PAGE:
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Senate | May 3, 2016 | Committee Room | Healthcare Committee

Full MP3 Audio File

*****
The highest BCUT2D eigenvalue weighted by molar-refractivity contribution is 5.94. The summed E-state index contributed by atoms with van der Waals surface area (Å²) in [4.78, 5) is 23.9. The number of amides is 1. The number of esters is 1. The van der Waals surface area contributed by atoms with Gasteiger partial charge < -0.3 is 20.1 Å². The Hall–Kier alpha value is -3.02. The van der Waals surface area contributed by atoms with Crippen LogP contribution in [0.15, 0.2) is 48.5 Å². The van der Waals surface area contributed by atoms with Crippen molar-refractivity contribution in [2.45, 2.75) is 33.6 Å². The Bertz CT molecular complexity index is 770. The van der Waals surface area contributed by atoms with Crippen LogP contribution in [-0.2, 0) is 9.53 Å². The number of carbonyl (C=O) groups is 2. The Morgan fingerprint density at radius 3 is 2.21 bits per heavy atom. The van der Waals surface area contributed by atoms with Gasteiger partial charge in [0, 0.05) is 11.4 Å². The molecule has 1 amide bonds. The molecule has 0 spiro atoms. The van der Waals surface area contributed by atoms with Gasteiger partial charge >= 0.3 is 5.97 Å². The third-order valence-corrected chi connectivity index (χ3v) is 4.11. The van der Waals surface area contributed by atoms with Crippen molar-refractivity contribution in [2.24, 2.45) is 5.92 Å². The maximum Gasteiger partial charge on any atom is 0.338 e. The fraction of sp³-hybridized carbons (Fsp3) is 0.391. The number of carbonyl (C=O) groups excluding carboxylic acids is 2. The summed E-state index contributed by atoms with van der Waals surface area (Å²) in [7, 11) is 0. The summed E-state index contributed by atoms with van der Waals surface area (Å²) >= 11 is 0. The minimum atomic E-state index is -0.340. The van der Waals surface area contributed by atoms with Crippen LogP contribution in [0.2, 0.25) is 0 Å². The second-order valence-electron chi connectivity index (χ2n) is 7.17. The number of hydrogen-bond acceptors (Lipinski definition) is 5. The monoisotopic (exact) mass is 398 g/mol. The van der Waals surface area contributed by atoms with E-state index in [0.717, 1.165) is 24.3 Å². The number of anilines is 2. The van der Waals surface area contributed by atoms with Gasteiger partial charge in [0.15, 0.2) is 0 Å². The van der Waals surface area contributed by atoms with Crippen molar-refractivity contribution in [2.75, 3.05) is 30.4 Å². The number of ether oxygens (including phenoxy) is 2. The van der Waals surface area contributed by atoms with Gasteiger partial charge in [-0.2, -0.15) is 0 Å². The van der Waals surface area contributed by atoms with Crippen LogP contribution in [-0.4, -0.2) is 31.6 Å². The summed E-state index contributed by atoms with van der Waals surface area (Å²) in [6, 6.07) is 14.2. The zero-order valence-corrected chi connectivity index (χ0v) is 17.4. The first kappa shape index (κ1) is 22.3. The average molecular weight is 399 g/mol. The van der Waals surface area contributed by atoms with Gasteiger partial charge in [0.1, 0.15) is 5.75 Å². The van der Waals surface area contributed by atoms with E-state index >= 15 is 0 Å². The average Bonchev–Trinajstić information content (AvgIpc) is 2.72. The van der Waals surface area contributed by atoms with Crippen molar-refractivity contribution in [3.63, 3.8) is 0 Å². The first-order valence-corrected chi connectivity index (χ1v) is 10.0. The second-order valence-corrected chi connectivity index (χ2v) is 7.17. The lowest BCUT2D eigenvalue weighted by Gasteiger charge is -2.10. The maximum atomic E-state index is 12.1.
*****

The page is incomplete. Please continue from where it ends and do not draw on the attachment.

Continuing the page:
It does appear we have a majority. >> Thank you members of the committee, welcome to the first healthcare committee of the short session as we hopefully begin to get things rolling and others, I got a few additional things to begin to cover but hopefully we're just kinda getting out today and getting that process rolling with some committee recommendations. First I'm gonna begin by recognizing our pages, if you would stand up so everyone could see you, I have Ketin/g Shelton from Hope Meals, in the back there Lacy Peterson from Apex, thank you Judah Peterson from Rocky Mount/g, welcome. Thanks for coming in. Keyla/g Welch from Eddington, thank you. Macaylor/g Medley from Roseville. Joseph Kenny/g, thanks for coming in from From New bern/g, Doman Kevingthon/g from Riley, thank you. Elizabeth White from Deep Gap welcome, thanks for coming in and Michael Glinin/g from Willow springs. Thank you all for serving this week hope you have You have a wonderful week and hopefully you can learn a lot. sergeant-at-arms with us today as we're getting me with Francis Peterson and Hal Roach. Thanks for coming in. Members we actually have two bills on the committee 736 still needs a little work A little that what coming in we're going to take that up today, that what coming in so it's a study bill but we'll get to that. As we're coming but we're gonna begin with house bill 734 state wide standing order for opiod/g antagonist, Senator [UNKNOWN] is gonna present that but he's gonna have some from the department that would join him The presentation as well. [BLANK_AUDIO] Closures [INAUDIBLE] >> Thank you Mr Chairman and good morning everyone it's a pleasure to be here Here today to talk about something that's very important and I'd like to ask Dr. Randall Williams public health director to please come forward and join me up here if he would and I'll hand it over to him in just a few minutes with your permission Mr. Chairman The joint legislative oversight committee on health and human services looked at some information that had come to our attention. We have a statewide, probably a nationwide problem with drugs even Even in this late day we've been concentrating on it for a number of years as a society we're still having problems and this I think is one important step a long the way in which we can do something. So of course it's senate bill 734, the Amends the law on drug related overdose treatment and specifically authorizes the state health director to issue a state wide standing order for an [UNKNOWN] and antagonist which would allow the overdose treatment drug to be more readily accessible and so with the our good doctor here, we;re going, We're going to do that very thing if we can pass this bill and get it through. This Bill by the way will be [UNKNOWN] referred to J1 if we are able to get it out of this committee and I would like to talk to Williams at this time to speak to you just a moment about this, This and he has members from his staff who also wish hearing in case there are any questions that need to be answered, but Mr. Chairman, with your permission, I'll call Dr. Williams to come to the mic. [BLANK_AUDIO] >> Thank you. >> Dr. Williams >> Thank you Senator Pate and Senator Heiss and members of the committee. My name is Dr. Randall Williams and State Health Director and Deputy Secretary of Health Services, and I just can't thank you enough for your engagement on this and your collaboration. We've worked with many of you on this. I think the issue we're looking at today is probably in many ways the public health crisis of our time, and that is the issue of opioid and opioid overdose. As i mentioned in the previous committee from time to time I go up to the medical examiner, I was there this weekend working. And one out of four of our all top seasonal is, is for drug overdose and many times these are very young people.